First off, the Angels are almost certainly not going to leave Anaheim after next season, if for no other reason that there’s nowhere to go. None of the other MLB-less options (Montreal, Portland, Las Vegas, Charlotte, etc.) are appealing demographically compared to Orange County; and it would take way more than a year and a half to get even a temporary stadium ready elsewhere in Southern California. (Talks about a new stadium in nearby Tustin collapsed in 2014 after Tustin officials realized how crazy much it would cost.) The only reason Moreno pulled the trigger now, team officials made clear, was that this was the only window the team had for opting out and renegotiating its lease, since the team’s lease said it was either yesterday or wait till 2028.

Just last year, though, Moreno had said that he wouldn’t trigger the opt-out now. So what changed?

“We’ll sit down with the new mayor and city council,” [Angels spokesperson Marie Garvey] said. “We also are going to look at all our options.”

Ah yes, the new mayor. Tom Tait, who has been the main obstacle to giving Moreno a whole mess of land that he can develop and use the proceeds to renovate his current stadium, is term-limited out after this year. So presumably the Angels owner smelled a better negotiating environment around the corner with a new mayor (and three new councilmembers) and figured he’d roll the dice.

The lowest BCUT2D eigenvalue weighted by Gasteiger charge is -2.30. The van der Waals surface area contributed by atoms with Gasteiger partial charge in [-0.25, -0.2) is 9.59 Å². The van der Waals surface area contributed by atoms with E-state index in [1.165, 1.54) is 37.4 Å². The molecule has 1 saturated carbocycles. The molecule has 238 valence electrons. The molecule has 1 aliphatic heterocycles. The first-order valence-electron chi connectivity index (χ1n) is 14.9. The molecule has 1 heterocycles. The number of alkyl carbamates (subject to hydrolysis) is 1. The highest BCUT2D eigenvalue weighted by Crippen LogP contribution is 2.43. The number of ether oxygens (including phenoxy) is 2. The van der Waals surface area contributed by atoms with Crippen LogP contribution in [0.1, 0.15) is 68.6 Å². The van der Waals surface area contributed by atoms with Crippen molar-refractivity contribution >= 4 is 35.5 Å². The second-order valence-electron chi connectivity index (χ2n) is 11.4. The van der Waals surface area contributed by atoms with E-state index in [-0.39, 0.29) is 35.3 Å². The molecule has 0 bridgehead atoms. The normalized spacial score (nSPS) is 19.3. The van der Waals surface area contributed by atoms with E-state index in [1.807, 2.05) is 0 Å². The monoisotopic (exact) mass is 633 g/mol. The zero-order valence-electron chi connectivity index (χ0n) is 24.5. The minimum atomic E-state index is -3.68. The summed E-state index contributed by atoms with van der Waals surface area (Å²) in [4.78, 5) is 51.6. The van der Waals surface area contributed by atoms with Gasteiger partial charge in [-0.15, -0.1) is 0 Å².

That new mayor and council, though, would be well-advised to consider that Moreno isn’t in all that great a negotiating position himself. In opting out, he’s left himself without a guaranteed place to play in 2020, which means Anaheim elected officials would be fully within their rights to say, “How about you pay us more, and sign a lease extension to boot? If you don’t like it, I’m sure there are some lovely high school ballfields you can play on the season after next.”

That almost certainly won’t happen, if only because the “Anaheim council tells Angels to move out” headlines would look terrible. (Though maybe less terrible if the Angels finish in fourth place again.) But it is important to remember that lease leverage works both ways, and as we’re seeing with the Oakland Raiders mess, it’s not always easy for a team owner to follow through on threats to take his ball and go home. Garvey said yesterday that “we do have options” for a new home, but wouldn’t elaborate, which is a pretty transparent bluff after the Tustin debacle.

Anyway, the council has no one to blame for this opt-out but themselves, since they (or their predecessors, I guess) gifted Moreno with this option back in 2013 in exchange for absolutely nothing. One hopes at least they won’t double down on the stupid by negotiating themselves into a corner the minute the team owner points a gun at his own head and says, “Give me a new stadium or I’ll shoot!” It’s going to be a very interesting day after election day in Anaheim.

Angels owner says team will stay through 2029, was totally pwned by Anaheim mayor

This was hinted at last September, but Los Angeles Angels owner Arte Moreno has officially thrown in the towel on using his opt-out clause on his lease at Anaheim Stadium, telling reporters that his team will remain there at least through 2029: